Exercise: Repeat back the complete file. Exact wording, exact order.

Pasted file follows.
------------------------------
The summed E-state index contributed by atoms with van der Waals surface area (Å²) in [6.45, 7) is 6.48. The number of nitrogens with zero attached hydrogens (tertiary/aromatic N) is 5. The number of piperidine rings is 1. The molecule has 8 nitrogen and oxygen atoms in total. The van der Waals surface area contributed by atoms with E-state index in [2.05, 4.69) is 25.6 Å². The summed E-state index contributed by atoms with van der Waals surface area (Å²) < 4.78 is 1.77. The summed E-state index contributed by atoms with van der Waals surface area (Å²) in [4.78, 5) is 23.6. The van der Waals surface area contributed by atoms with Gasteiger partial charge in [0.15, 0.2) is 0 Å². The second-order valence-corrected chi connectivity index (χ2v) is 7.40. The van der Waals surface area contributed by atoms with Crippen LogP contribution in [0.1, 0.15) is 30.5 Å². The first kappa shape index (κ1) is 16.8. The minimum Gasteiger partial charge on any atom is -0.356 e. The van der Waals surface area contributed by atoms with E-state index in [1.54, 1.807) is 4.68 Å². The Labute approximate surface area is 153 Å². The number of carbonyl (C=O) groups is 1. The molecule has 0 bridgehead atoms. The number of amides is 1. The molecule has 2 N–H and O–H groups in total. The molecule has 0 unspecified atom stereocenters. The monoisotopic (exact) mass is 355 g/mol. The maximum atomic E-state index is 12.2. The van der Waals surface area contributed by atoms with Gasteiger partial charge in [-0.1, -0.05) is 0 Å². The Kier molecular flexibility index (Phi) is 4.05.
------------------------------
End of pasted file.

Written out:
The summed E-state index contributed by atoms with van der Waals surface area (Å²) in [6.45, 7) is 6.48. The number of nitrogens with zero attached hydrogens (tertiary/aromatic N) is 5. The number of piperidine rings is 1. The molecule has 8 nitrogen and oxygen atoms in total. The van der Waals surface area contributed by atoms with E-state index in [2.05, 4.69) is 25.6 Å². The summed E-state index contributed by atoms with van der Waals surface area (Å²) < 4.78 is 1.77. The summed E-state index contributed by atoms with van der Waals surface area (Å²) in [4.78, 5) is 23.6. The van der Waals surface area contributed by atoms with Gasteiger partial charge in [0.15, 0.2) is 0 Å². The second-order valence-corrected chi connectivity index (χ2v) is 7.40. The van der Waals surface area contributed by atoms with Crippen LogP contribution in [0.1, 0.15) is 30.5 Å². The first kappa shape index (κ1) is 16.8. The minimum Gasteiger partial charge on any atom is -0.356 e. The van der Waals surface area contributed by atoms with E-state index in [1.54, 1.807) is 4.68 Å². The Labute approximate surface area is 153 Å². The number of carbonyl (C=O) groups is 1. The molecule has 0 bridgehead atoms. The number of amides is 1. The molecule has 2 N–H and O–H groups in total. The molecule has 0 unspecified atom stereocenters. The monoisotopic (exact) mass is 355 g/mol. The maximum atomic E-state index is 12.2. The van der Waals surface area contributed by atoms with Gasteiger partial charge in [-0.1, -0.05) is 0 Å². The Kier molecular flexibility index (Phi) is 4.05.